Tuesday, January 22, 2013

A Cat's Not a That

I'm convinced everyone in the world--everyone who writes, at least--has a special writing hang-up. You know, something other writers do that absolutely drives you nuts when you read it. Like arbitrarily using the second person, for example.

It doesn't have to include breaking or even bending a grammatical rule. Just something you read which, as a writer, makes you want to shout at your cat, "Don't they know better? Why???"

To which your cat will probably roll over and ignore you, but this doesn't make the hang-up any easier to gloss over next time you come across it.

For me there's a few such pet peeves. I have a certain favorite writer who uses phrases like 'he climbed upwards towards the summit,' or, 'she inched forward towards the light.' Really? Couldn't you just use upward/forward OR toward? The word 'towards' with an S, for that matter, makes my eye twitch. It's not like it's plural, so what does the S accomplish?

The word alright. Because it's not a word. Use it when you want me not to pay attention to you anymore.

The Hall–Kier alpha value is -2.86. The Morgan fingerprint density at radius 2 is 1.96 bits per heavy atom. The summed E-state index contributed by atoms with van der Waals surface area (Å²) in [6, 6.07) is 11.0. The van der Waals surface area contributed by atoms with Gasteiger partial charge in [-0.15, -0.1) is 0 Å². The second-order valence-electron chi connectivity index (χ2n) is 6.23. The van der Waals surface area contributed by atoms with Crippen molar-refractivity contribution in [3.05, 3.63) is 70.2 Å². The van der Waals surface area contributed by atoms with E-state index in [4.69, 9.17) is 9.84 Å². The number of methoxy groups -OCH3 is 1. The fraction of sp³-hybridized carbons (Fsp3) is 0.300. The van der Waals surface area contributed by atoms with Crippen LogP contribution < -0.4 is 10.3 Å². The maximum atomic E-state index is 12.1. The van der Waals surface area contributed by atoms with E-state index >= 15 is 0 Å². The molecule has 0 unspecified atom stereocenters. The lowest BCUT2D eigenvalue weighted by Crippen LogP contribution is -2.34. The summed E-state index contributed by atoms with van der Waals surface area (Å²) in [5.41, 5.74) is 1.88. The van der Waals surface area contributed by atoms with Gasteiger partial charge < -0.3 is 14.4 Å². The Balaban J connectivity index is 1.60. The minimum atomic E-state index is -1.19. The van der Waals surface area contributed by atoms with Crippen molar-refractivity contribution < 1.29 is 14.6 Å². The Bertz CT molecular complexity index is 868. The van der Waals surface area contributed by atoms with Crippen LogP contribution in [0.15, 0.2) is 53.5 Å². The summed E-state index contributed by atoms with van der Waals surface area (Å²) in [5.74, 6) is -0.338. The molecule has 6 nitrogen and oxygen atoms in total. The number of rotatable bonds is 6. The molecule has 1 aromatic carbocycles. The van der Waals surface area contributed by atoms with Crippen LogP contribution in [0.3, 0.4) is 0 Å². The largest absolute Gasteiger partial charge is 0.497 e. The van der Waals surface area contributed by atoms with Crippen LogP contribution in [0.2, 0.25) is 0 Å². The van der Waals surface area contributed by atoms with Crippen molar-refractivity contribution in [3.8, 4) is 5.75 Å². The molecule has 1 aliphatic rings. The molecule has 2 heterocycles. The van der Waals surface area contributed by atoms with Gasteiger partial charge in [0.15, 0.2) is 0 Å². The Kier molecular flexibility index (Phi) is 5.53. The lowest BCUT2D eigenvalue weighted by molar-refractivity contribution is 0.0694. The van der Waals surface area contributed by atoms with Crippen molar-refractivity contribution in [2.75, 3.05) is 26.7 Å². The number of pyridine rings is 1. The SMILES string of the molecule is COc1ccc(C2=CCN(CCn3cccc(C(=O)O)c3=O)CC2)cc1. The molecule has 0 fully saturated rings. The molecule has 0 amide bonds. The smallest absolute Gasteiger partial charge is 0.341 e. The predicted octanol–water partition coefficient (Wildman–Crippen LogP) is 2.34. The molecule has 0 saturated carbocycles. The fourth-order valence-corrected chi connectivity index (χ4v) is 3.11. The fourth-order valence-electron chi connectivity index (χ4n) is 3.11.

People who spell out abbreviations into words. I once read a book where KO'd became kayoed. Ugh.

But perhaps the worst for me--and keep in mind, there's no grammatical precedent for this to bother me (at a time I thought there was, but so MANY people do it and I've never found the rule anywhere, meaning I must've imagined its existence) is the use of that for who.

Bob was a person that liked cheese.

Really? Because you just said Bob was a person; as in, a living, sentient, animate being. Shouldn't that mean Bob is a who, not a that? Or, more precisely, a what?

Now that I've mentioned it here I'm sure you'll see it everywhere--I sure do. In books and advertisements and newspapers. In the writing of people who get paid nicely to do it. In song lyrics. In commercials.

I think it's rational to make this a rule, even though it's not. Do you think of people as that's instead of who's? Maybe this usage is so popular because people get queasy worrying about the difference between who and whom, I don't know. I just know when I read a story in the realm of fantasy and SF this becomes an issue insomuch as who is a sentient word while that isn't, necessarily. So when you write something like:

He was afraid of the monster that lived in his sock drawer.

Do you see how that's different from:

He was afraid of the monster who lived in his sock drawer.

In the second instance, the monster is an individual. And in fantasy and SF, this distinction often needs to be made.

So anyway, like I said, this is only my own pet peeve. I'm sure you're not the kind of person who'd ever write something like that.

"A cat is a who, not a that. And stop calling me your pet peeve."

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